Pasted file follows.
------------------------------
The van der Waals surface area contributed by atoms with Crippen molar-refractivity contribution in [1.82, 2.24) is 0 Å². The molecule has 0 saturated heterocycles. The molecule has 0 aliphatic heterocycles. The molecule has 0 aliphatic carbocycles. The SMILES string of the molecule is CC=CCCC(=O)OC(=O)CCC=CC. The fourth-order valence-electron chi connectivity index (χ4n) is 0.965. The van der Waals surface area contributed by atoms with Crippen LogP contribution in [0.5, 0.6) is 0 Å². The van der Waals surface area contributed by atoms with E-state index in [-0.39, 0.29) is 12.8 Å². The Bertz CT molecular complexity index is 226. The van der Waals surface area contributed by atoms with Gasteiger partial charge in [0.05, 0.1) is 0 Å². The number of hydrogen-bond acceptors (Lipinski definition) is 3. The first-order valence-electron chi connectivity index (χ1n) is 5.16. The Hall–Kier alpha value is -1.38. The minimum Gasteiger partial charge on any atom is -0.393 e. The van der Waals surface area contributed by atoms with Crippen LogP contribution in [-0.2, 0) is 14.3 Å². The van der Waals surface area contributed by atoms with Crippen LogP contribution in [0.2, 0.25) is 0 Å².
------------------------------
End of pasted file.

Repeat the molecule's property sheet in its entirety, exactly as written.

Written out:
The van der Waals surface area contributed by atoms with Crippen molar-refractivity contribution in [1.82, 2.24) is 0 Å². The molecule has 0 saturated heterocycles. The molecule has 0 aliphatic heterocycles. The molecule has 0 aliphatic carbocycles. The SMILES string of the molecule is CC=CCCC(=O)OC(=O)CCC=CC. The fourth-order valence-electron chi connectivity index (χ4n) is 0.965. The van der Waals surface area contributed by atoms with Crippen LogP contribution in [0.5, 0.6) is 0 Å². The van der Waals surface area contributed by atoms with E-state index in [-0.39, 0.29) is 12.8 Å². The Bertz CT molecular complexity index is 226. The van der Waals surface area contributed by atoms with Gasteiger partial charge in [0.05, 0.1) is 0 Å². The number of hydrogen-bond acceptors (Lipinski definition) is 3. The first-order valence-electron chi connectivity index (χ1n) is 5.16. The Hall–Kier alpha value is -1.38. The minimum Gasteiger partial charge on any atom is -0.393 e. The van der Waals surface area contributed by atoms with Crippen LogP contribution in [-0.2, 0) is 14.3 Å². The van der Waals surface area contributed by atoms with Crippen LogP contribution in [0.2, 0.25) is 0 Å².